The tension unit is a curved flat bar that pulls or pushes a pin with tension disks on the outside of the head. When you screw in the tension thumb screw, it pushes on the flat bar which pivots and with the other end pulls the pin into the head tightening the tension. It’s a very simple mechanism but it works well. There should also be a tension release mechanism but it’s missing on my machine.
The head is attached to the body with two screws as usual, but now you can adjust the left-right angle of the needle bar by loosening and tightening those screws. You don’t need to remove the head for oiling, so this could be set once and left alone.
The feed mechanism here is quite different from Singer 12 which has a long feed dog rocking inside a shaft in the base. When I started cleaning, the Wittler feed looked like one big rusty block screwed onto the base, and I couldn’t quite see how it was supposed to move. But it turned out to be two separate pieces – a shaft and a feed dog.
The mechanism compared to Singer 12
I really like these modifications. 🙂
Overall, the Wittler mechanism is very similar to Singer 12 in the way it transfers the rotation of the balance wheel to the upper and lower mechanism. It has the same gears in the “ramp” of the machine, and the same way to move the needle bar up and down.
The rotation of the main vertical shaft is translated into a transverse oscillating movement of the shuttle, but rather than pushing the shuttle left and right along a straight bar, the Whittler mechanism pivots an arm on a joint so that the shuttle moves along an arch. This makes for a much smoother movement!
The feed mechanism is essentially the same, although the feed dog has been redesigned.
And then of course there’s the geared Saxonia balance wheel with its integrated hand-crank and clockwise movement, although the main shaft of the machine still moves counter-clockwise.
In fact, different parts of this design were used on their own in various other machines. For example, you could easily replace the Singer 12 head with this self-contained unit leaving everything else unchanged, or just swap the feed dogs, or just the balance wheel. You could even just take the shuttle mechanism and leave everything else alone. Of course it wouldn’t be easy to do it on an existing machine because you’d need to modify the base, but for a sewing machine manufacturer those were all valid options.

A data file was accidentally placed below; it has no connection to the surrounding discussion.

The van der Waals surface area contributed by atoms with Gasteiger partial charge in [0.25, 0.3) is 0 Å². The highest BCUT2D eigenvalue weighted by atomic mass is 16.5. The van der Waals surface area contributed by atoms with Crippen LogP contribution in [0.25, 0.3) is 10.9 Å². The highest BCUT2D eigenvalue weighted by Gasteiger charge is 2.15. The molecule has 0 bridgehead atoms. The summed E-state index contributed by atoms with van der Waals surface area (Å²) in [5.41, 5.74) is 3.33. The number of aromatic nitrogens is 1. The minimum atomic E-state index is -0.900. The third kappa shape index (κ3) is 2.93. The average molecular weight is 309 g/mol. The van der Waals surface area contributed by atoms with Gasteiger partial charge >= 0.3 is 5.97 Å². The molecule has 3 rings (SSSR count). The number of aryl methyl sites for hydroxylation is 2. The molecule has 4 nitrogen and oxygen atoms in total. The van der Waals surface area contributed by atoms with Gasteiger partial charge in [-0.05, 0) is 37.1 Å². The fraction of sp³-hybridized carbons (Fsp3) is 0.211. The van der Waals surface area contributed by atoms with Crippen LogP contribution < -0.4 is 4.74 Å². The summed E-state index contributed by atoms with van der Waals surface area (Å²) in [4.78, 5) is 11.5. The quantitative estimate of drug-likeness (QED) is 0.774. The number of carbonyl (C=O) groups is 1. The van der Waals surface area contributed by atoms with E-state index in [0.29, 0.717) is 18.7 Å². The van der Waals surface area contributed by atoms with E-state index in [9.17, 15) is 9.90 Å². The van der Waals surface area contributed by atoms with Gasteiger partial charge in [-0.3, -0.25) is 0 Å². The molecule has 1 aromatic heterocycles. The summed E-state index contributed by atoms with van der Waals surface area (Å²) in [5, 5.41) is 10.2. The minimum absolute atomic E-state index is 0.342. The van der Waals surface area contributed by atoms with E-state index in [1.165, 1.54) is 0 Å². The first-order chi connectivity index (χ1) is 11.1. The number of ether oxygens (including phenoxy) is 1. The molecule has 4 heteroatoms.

The first transformation
My own machine, however, was going to get a motor. 🙂 There is no boss for mounting it and the large balance wheel is getting in the way, so rather than trying to squeeze a motor behind the machine in the usual fashion, I put it on the right behind the hand-crank.
Yes, I have already ordered a proper motor belt, I don’t intend to run it on that rubber band! But it’s a great prototyping tool. :-)
Under all the dust, the varnish and even paint was badly degraded. Shellac turned into yucky yellow lumps that were coming off at the touch taking the decals with them. The ship could not be saved, although I kept most of the swirls. I even considered repainting parts of the bed where the paint was at its worst, but then I decided against it. It is not a restoration but neither is it a back-to-shiny refurbishment. That worn paint speaks of years and years of use, and then neglect. It tells this machine’s story, it forms its memory, and I did not wish to erase that. So I covered it all in polyurethane varnish as I normally do – it stops any new rust from forming and gives a smooth and durable surface for sewing. A butterfly has emerged from its dusty cocoon.
The nickel coating on the slide plates and the balance wheel was also gone, and the steel underneath it was rusty. I removed remaining flakes of nickel, gave the steel a good helping of rust eater and polished it to get a smooth surface. Modern polishing pastes for brushed steel leave a fine protective film on the metal preventing tarnishing and rust. It is not fool-proof of course and won’t stand up to submerging under water, but I have no plans of lending my Anker to the local mermaids. 🙂
The back of the balance wheel was painted, but there the paint was more than half gone, so I stripped it completely.
This should also polish out to a lighter colour and a much better shine, but I ran out of elbow grease at that point. I might have another go later!
And here we are – stage 1 of the transformation.
The varnish will still be polished after it’s cured; the wooden base will need attention, especially that it is now carrying the motor; I’ll need to get a proper bracket for that light or might try a different lamp; and finally – the needle!
This machine takes old 12×1 needles, so will need to be converted to something modern. However, it has a special foot fitting and an interesting needle clamp, and I don’t want to mess with any of it. So I don’t want to do anything as invasive as I did with Vesta. Hmmm…